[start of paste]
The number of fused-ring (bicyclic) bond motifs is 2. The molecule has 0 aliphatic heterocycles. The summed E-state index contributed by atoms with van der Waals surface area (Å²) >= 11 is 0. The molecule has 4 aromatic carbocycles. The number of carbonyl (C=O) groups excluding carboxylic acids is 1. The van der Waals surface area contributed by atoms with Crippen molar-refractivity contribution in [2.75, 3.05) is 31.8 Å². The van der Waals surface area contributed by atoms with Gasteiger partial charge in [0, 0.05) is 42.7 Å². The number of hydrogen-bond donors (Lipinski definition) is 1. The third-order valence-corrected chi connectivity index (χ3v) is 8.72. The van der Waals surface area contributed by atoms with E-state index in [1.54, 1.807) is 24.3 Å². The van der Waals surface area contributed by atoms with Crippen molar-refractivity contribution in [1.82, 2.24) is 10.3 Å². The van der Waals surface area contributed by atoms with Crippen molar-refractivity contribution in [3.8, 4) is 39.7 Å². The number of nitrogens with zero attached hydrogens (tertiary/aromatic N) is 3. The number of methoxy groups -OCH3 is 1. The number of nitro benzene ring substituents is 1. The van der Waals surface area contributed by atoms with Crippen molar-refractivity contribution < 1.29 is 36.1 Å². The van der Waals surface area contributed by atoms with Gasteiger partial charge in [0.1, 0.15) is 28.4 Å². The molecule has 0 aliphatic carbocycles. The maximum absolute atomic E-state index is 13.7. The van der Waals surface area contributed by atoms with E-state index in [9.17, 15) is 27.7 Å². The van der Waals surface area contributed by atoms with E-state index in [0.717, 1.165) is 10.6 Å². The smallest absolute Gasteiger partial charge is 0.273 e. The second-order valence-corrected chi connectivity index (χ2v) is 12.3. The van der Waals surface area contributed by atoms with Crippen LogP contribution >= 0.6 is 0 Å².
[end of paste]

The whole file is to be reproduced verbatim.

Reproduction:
The number of fused-ring (bicyclic) bond motifs is 2. The molecule has 0 aliphatic heterocycles. The summed E-state index contributed by atoms with van der Waals surface area (Å²) >= 11 is 0. The molecule has 4 aromatic carbocycles. The number of carbonyl (C=O) groups excluding carboxylic acids is 1. The van der Waals surface area contributed by atoms with Crippen molar-refractivity contribution in [2.75, 3.05) is 31.8 Å². The van der Waals surface area contributed by atoms with Gasteiger partial charge in [0, 0.05) is 42.7 Å². The number of hydrogen-bond donors (Lipinski definition) is 1. The third-order valence-corrected chi connectivity index (χ3v) is 8.72. The van der Waals surface area contributed by atoms with E-state index in [1.54, 1.807) is 24.3 Å². The van der Waals surface area contributed by atoms with Crippen molar-refractivity contribution in [1.82, 2.24) is 10.3 Å². The van der Waals surface area contributed by atoms with Crippen molar-refractivity contribution in [3.8, 4) is 39.7 Å². The number of nitrogens with zero attached hydrogens (tertiary/aromatic N) is 3. The number of methoxy groups -OCH3 is 1. The number of nitro benzene ring substituents is 1. The van der Waals surface area contributed by atoms with Crippen molar-refractivity contribution < 1.29 is 36.1 Å². The van der Waals surface area contributed by atoms with Gasteiger partial charge in [0.1, 0.15) is 28.4 Å². The molecule has 0 aliphatic carbocycles. The maximum absolute atomic E-state index is 13.7. The van der Waals surface area contributed by atoms with E-state index in [9.17, 15) is 27.7 Å². The van der Waals surface area contributed by atoms with E-state index in [0.717, 1.165) is 10.6 Å². The smallest absolute Gasteiger partial charge is 0.273 e. The second-order valence-corrected chi connectivity index (χ2v) is 12.3. The van der Waals surface area contributed by atoms with Crippen LogP contribution >= 0.6 is 0 Å².